I am studying with a program in Rome, Italy this semester, which actually just started two days ago. Before arriving in the Eternal City, I spent two weeks walking part of the Camino de Santiago, an ancient pilgrimage path that runs about 800 kilometers across northern Spain. I walked with two of my close friends who are also studying in Rome this semester, and since our time was limited we only did about 300 km of the hike. Still, it was a truly eye-opening and overwhelming experience.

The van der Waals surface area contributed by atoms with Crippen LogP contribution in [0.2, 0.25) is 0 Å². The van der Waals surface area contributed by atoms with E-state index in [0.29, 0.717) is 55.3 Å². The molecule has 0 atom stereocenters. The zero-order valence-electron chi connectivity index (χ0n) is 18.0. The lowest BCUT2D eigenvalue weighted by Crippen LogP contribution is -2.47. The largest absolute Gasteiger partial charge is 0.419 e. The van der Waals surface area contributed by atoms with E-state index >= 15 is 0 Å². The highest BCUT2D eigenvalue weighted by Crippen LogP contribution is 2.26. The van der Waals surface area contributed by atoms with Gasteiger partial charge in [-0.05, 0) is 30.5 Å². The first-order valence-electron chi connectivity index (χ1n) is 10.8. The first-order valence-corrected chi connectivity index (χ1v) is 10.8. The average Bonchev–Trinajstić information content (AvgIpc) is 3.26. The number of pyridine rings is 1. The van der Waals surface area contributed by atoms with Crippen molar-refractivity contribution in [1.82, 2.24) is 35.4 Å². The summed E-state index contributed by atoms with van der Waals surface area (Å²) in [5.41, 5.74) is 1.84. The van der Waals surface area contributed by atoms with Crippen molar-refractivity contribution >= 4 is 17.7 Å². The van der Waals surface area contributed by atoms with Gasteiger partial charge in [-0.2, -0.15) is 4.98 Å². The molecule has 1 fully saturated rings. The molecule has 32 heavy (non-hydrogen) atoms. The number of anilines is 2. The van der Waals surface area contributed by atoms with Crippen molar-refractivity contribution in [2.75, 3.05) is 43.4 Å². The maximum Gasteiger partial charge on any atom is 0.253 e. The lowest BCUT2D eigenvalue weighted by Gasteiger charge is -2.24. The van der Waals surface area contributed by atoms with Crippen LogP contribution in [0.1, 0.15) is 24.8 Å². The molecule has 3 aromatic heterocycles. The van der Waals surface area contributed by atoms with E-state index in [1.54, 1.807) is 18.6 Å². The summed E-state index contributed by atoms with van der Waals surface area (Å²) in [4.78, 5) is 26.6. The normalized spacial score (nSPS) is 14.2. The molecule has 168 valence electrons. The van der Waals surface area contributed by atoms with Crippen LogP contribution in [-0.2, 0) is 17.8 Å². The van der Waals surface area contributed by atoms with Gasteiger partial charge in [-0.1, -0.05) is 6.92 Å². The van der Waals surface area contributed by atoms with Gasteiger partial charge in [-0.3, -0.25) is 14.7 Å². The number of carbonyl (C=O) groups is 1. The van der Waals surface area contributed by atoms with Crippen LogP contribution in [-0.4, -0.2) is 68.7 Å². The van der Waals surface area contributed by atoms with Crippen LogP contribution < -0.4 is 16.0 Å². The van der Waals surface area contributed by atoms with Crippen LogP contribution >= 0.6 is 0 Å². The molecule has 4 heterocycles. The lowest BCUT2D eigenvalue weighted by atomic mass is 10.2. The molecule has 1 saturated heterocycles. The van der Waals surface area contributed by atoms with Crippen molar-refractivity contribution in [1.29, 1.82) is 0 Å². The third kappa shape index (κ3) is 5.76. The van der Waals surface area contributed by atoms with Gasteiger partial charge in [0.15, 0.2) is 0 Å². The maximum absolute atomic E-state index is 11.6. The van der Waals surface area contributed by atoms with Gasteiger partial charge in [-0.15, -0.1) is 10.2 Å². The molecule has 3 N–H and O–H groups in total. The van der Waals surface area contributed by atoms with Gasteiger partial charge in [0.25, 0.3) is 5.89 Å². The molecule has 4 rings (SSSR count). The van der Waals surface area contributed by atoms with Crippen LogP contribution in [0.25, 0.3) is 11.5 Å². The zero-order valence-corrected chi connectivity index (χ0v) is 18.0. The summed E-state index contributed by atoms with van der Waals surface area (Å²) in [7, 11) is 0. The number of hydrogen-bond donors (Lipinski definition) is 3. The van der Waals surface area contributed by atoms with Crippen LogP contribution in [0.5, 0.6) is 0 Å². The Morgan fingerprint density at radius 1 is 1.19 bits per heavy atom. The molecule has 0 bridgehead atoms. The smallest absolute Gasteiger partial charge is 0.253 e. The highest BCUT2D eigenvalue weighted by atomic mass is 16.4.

Our typical day while on the Camino usually started around 5:30 or 6am. We slept in special hostels for peregrinos (the Spanish word for "pilgrims"), called alburgues, which are cheap and conveniently spaced along the path, but often very large and very crowded. Some of the alburgues we stayed in could sleep 200-300 people, and a lot of times the rooms would have between 30-40 beds in them. Most people like to get an early start, since a day's walk is typically about 25 km, but we still had to be quiet to make sure we didn't wake up the people who were trying to sleep in. Although it's a lot warmer in Spain than it is in our home state of Minnesota, the sun rises later, so in the morning it would be FREEZING until about 8am. We'd usually walk for an hour, stop for coffee, walk for a few more hours, stop at a supermarket and buy bread to snack on, and then walk until we got into town. Then we would eat everything in sight, which usually included bread, bread, and more bread. Literally, if you ask for a sandwich in Spain, they give you half a loaf of bread with meat in the middle. It is quite fantastic. We were usually so tired by the end of the day that all we wanted to do was shower and sleep, but we did try to take advantage of our free afternoons by exploring the town, playing cards, or hanging out with the other peregrinos. We definitely learned a lot of Spanish trying to check into hostels and order ice cream!